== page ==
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How do you go about marking for a Baptist fan pattern? Do you mark the whole quilt and then quilt it? I would think you would have to, since you couldn't just mark as you go if you start in the center. 

And where can I find templates for a Baptist fan, or how could I go about making one?


Thanks ladies (and gentlemen)!

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OK, I'll bite. How is a Baptist fan different from ... say ... a Methodist fan or a Lutheran fan?


Ok, scratch the "Baptist". Same question. :-) 

When I used Fan templates for a quilt design, I made my own.  Marked a piece of cardboard, with quarter circle line, then cut them apart.
I have the same question?  I am hoping to get a really good idea about how to customize it for each quilt which will be different.
Thanks, Lynne. That helps. :-)
I just watched a video on quilters tv that was about marking quilts. The gentleman said women long ago used to use a pencil and string to mark the first fan and after that they would just eyeball it.  I did  a quilt that way and use a floor frame and quilted from  one end to the other.  Have you tried the Stencil Company they have all kinds of stencils for quilts.
When we marked for the fan pattern, we always used string and chalk, my momma loved this pattern and used it a lot...so I learned how the "old" way...They quilted in the large frames that spread the quilt all the way out and you started on the outside edges and "rolled" up the 2 sides as you went.
I made a set of cardboard quarter circles, each 1" bigger than the last. I use them to mark the whole quilt, starting in one corner. I have found that if I want the lines of quilting 1/2" apart, I have no trouble keeping a consistent 1/2" away from each of the marked lines, especially if I quilt the marked lines first and then quilt between each of the marked lines.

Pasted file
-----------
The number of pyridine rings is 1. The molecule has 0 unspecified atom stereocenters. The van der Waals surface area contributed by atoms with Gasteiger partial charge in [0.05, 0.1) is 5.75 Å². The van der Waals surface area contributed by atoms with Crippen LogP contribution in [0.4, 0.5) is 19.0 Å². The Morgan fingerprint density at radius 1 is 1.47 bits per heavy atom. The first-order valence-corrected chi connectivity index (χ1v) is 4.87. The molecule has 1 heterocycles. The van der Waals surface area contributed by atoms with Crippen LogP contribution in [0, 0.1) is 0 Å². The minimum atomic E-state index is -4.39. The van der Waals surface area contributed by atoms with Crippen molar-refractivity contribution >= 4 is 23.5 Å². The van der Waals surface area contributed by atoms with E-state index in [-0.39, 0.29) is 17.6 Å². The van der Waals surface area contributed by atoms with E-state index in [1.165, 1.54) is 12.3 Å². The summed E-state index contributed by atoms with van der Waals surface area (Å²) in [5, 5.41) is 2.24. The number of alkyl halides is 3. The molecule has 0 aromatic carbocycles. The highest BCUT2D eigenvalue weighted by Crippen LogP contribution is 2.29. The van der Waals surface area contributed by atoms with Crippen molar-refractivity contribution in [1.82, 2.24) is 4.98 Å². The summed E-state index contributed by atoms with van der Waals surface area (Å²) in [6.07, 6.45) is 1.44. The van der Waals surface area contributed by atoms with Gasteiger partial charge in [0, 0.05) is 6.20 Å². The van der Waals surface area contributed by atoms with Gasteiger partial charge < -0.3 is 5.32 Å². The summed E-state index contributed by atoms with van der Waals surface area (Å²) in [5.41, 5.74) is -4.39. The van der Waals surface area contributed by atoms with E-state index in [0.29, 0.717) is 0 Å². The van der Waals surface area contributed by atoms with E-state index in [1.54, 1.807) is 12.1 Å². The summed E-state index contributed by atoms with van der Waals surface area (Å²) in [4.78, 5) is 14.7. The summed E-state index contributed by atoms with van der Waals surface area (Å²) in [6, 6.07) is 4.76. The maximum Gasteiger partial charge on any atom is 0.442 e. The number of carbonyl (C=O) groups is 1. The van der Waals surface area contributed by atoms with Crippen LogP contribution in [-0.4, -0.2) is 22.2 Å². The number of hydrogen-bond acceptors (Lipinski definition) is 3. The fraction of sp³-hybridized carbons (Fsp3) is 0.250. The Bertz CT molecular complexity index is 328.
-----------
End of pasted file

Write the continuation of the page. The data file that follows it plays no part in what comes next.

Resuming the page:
I use a chalk pencil or a wash out pencil, depending on the color of the quilt.

Here is a tutorial on free-hand Baptist fans by Bonnie Hunter:




I thought it was helpful. 

Thanks, PQ. That really helped understand. Now I need to find out what "utility quilting" is, too. I guess this is a learning week for me.
That was a really helpful tutorial.  Thanks for posting the URL.
It's called a Baptist fan because fried chicken (i.e., "Baptist bird") was traditionally served at the luncheons following the quilting bee when this quilting pattern was used.  Later the tradition degenerated into the sharing of various casseroles.  However, the serving of cold ham, overcooked green beans, and bought potato salad is generally agreed to be outside the range of accepted practice.   Experts do not agree on exactly what a Methodist or Lutheran fan would be, but a Presbyterian fan would be predestined to have exactly the shape and size it has.


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